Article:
365 days - day 23

On 2nd September, Gavin Williamson headed up an announcement that the government are intending to implement a minimum teacher starting salary of £30,000. Fantastic, if it actually comes to pass, that's a really clear message to the teaching profession that the government is keen to support the growth of the profession, and therefore, presumably high quality education.

£30,000 is a healthy wage In fact, it's a very good wage for a 21/22 year old. It's at the top end of graduate starting salaries, according to GraduateJobs.com. I'm sure that no one begrudges teachers, existing and future, a decent wage that reflects their skills and the pressure and responsibilities of the role.

The next obvious question is, if £30k (a 26% increase on the current M1 salary point) is the bottom of the scale, what will the rest of the teachers pay scales look like? Therer may be a proportionate 26% increase across all scales, including Upper and Leadership, taking the cost of an Assistant Head on, say, L9 up to about £60k and a Deputy on L24 close to £89k. Of course the scales may be heavily bottom-weighted, but there will still be a necessity to raise all points to accommodate a upward shift at entry level.

So, where does that leave the School Business Leader? The role of the SBL encompasses a vast array of disciplines and skills. It holds responsibility for the financial management of the school, the leadership of many school support services; HR, compliance, GDPR, Health & Safety, budget management, reporting to Governors, IT networking, Estates and Facilities management, income generation, statutory returns, marketing, catering, communications and administration.

The role exists to provide specific and skilled expertise to Headteachers, CEOs and Governing Bodies, and sits alongside Deputy and Assistant Heads in terms of school-wide responsibility and seniority. Many SBLs are now operating at Trust level. But, as any SBL will tell you, whilst the responsibility levels are comparable, if not higher for business leaders, the monetary reward is often anything but.

The NAHT 2018 survey of School Business Managers reported an average salary of £40,000 across the profession, and rightly noted a significant disparity between SBL roles and their teaching SLT colleagues. However, I believe that this survey was skewed, by only reporting on the full-time equivalent salaries for the SBLs who responded. In actuality, many SBLs, particularly in the primary sector, are paid on term-time only contracts, meaning they only actually get paid for 39 weeks out of the full 52. This is despite having year-round responsibility for all of the same areas, and often working a full years' equivalent hours in unpaid overtime.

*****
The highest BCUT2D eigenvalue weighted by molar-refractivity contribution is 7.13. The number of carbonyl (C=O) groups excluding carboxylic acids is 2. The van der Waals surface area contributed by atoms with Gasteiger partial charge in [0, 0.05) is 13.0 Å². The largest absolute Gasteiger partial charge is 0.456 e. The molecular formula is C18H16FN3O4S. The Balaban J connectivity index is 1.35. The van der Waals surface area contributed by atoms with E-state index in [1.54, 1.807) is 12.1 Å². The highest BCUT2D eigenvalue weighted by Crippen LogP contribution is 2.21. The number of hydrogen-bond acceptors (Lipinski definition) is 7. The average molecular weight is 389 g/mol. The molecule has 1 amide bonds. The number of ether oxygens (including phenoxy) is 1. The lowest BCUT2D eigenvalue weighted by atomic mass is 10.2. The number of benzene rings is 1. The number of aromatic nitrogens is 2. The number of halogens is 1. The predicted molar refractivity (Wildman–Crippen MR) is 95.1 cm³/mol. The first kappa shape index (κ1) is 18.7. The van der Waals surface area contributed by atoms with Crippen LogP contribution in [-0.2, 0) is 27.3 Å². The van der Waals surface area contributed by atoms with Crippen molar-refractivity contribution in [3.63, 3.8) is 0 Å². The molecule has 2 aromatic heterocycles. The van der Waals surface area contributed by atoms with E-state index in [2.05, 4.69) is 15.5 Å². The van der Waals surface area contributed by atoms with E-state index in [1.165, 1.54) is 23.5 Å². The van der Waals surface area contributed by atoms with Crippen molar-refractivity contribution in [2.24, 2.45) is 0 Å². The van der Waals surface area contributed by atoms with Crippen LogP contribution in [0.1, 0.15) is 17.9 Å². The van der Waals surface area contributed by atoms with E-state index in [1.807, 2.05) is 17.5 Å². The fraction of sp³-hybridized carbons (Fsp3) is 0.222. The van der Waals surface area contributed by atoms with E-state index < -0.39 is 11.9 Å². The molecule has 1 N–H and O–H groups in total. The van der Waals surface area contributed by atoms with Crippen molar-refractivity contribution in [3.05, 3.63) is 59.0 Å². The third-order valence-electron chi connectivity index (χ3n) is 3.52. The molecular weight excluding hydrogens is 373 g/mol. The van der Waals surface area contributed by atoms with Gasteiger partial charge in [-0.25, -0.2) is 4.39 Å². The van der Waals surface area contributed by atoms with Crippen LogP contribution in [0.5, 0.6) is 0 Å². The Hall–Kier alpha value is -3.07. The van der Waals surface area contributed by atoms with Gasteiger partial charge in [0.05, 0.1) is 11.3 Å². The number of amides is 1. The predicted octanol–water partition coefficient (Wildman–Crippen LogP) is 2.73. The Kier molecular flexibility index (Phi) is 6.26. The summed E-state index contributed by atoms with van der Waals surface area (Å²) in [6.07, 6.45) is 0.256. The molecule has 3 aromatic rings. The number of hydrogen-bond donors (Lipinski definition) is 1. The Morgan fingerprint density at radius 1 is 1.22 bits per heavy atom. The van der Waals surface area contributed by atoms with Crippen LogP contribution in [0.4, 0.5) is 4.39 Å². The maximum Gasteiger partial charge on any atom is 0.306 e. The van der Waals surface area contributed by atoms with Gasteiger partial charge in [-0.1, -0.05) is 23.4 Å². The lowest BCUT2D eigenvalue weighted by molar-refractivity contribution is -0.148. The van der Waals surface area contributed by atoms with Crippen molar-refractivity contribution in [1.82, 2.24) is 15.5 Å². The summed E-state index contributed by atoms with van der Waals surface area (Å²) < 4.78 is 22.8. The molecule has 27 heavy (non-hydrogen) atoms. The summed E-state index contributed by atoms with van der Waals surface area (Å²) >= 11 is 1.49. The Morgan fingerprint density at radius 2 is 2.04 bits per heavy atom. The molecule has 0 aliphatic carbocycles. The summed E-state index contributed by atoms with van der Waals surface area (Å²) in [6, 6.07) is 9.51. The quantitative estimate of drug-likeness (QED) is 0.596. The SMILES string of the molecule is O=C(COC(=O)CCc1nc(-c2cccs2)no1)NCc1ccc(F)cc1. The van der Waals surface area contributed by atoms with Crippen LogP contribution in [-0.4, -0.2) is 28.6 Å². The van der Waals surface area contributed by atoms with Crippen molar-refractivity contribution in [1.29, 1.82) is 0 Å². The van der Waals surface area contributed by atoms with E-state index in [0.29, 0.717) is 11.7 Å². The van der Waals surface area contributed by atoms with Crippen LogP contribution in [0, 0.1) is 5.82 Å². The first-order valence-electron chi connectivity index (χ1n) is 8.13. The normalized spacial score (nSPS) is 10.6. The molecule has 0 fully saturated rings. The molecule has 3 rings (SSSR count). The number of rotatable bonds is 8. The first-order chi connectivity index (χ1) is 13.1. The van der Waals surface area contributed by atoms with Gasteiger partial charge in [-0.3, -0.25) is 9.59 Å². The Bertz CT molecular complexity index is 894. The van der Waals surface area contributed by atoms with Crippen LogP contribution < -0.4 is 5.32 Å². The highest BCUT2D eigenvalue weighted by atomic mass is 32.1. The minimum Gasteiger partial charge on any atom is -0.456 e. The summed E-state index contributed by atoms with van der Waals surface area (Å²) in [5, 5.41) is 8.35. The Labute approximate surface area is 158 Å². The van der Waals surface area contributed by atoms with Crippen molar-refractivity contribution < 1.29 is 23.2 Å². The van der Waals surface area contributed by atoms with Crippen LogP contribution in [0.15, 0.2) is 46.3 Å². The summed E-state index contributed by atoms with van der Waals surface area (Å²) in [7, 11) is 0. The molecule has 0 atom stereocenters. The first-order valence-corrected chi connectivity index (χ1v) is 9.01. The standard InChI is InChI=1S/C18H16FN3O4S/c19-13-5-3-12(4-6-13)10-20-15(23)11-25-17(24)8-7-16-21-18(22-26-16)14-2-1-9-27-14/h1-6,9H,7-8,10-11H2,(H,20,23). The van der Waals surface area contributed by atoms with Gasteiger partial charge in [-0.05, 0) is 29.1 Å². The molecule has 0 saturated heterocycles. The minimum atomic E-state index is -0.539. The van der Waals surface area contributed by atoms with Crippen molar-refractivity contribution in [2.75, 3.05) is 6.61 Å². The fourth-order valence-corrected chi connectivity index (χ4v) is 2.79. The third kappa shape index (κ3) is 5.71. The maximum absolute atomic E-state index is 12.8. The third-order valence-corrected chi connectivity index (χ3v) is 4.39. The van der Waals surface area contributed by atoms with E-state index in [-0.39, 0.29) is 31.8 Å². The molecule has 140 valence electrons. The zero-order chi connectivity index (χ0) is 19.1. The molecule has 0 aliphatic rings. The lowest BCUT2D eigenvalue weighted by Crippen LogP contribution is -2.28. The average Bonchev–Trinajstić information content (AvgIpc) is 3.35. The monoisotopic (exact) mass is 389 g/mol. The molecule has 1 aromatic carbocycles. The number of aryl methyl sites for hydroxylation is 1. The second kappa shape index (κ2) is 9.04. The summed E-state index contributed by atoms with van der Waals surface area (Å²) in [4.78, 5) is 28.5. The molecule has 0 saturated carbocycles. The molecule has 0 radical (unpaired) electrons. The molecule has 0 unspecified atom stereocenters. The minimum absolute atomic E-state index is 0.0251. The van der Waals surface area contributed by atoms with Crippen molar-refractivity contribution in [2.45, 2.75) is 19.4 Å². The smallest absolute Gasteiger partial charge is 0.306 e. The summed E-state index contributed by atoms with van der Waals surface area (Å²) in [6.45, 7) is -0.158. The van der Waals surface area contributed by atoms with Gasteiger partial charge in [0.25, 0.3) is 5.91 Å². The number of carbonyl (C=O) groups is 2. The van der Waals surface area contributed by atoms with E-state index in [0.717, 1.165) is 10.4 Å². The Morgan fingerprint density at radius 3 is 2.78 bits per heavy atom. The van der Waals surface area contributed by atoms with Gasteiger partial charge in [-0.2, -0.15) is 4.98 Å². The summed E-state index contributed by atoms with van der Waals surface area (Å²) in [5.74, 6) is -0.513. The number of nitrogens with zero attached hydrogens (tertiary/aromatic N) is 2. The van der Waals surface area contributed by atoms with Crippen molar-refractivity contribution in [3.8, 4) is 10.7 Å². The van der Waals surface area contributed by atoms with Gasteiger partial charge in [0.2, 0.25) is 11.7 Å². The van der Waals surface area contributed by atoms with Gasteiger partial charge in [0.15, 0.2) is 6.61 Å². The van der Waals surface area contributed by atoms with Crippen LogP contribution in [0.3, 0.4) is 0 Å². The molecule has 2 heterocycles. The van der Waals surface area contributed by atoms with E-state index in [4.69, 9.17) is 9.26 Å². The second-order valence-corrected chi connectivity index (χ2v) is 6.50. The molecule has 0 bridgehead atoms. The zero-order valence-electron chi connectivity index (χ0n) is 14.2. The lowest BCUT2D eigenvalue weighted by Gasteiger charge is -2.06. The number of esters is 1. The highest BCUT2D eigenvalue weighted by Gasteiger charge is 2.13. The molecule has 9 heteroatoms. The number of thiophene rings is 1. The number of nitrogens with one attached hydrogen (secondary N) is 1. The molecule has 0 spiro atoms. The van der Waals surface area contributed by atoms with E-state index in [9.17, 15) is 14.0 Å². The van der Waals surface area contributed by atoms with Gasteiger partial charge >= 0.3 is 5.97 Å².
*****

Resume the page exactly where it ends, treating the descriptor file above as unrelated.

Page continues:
If you factor that in, and assume contractual pay of 0.8 of a full time role, that £40,000 average salary looks a lot more like £32,000. And that's only for those working 35+ hours a week. Many SBLs are paid for less hours per week, taking that pay down further still. So if nothing changes, come 2022, we will find ourselves in a position where a member of SLT is paid at a rate equivalent to a 2nd or 3rd year teacher, with many SBLs being paid at below NQT rates.

We often hear Headteachers talk of how valued their SBL is, and the essential role they fulfil. In the current climate of funding cuts, restructures, external financial review and an increasing focus on financial governance, the SBL role is more essential than ever. So why on earth are SBLs not being paid accordingly?

It could be because the typical SBL, as the person whose job it is to say 'no', finds it incredibly hard to ask for anything for themselves, when they know the impact of rising costs. That's quite likely. It could because their role isn't valued by Headteachers in the way they publicly state. I doubt that though. Or it could be that no one is fighting for them?

There are a number of organisations and trade unions that have SBL membership and who state that they represent the profession. However, in all the furore and fighting surrounding education in recent years, I haven't heard much more than a whimper on the subject of pay, conditions and wellbeing of the School Business Professional. But perhaps I've missed it, there's been a lot going on.

I hope that now the apparent re-valuing of the teaching profession has taken place, that an appropriate salary review will be extended to all school leaders, to include those with equivalent, if not teaching expertise. I hope that the announcement that Ofsted inspections will now include a financial effectiveness grading will focus that review to ensure that those charged with that area of school accountability will be valued, retained and rewarded for highly skilled and essential strategic they do.

School Business Leaders don't teach, but they do shape the very fabric and future of our schools, and they protect and secure very heart of our education system. We really do need to value them.

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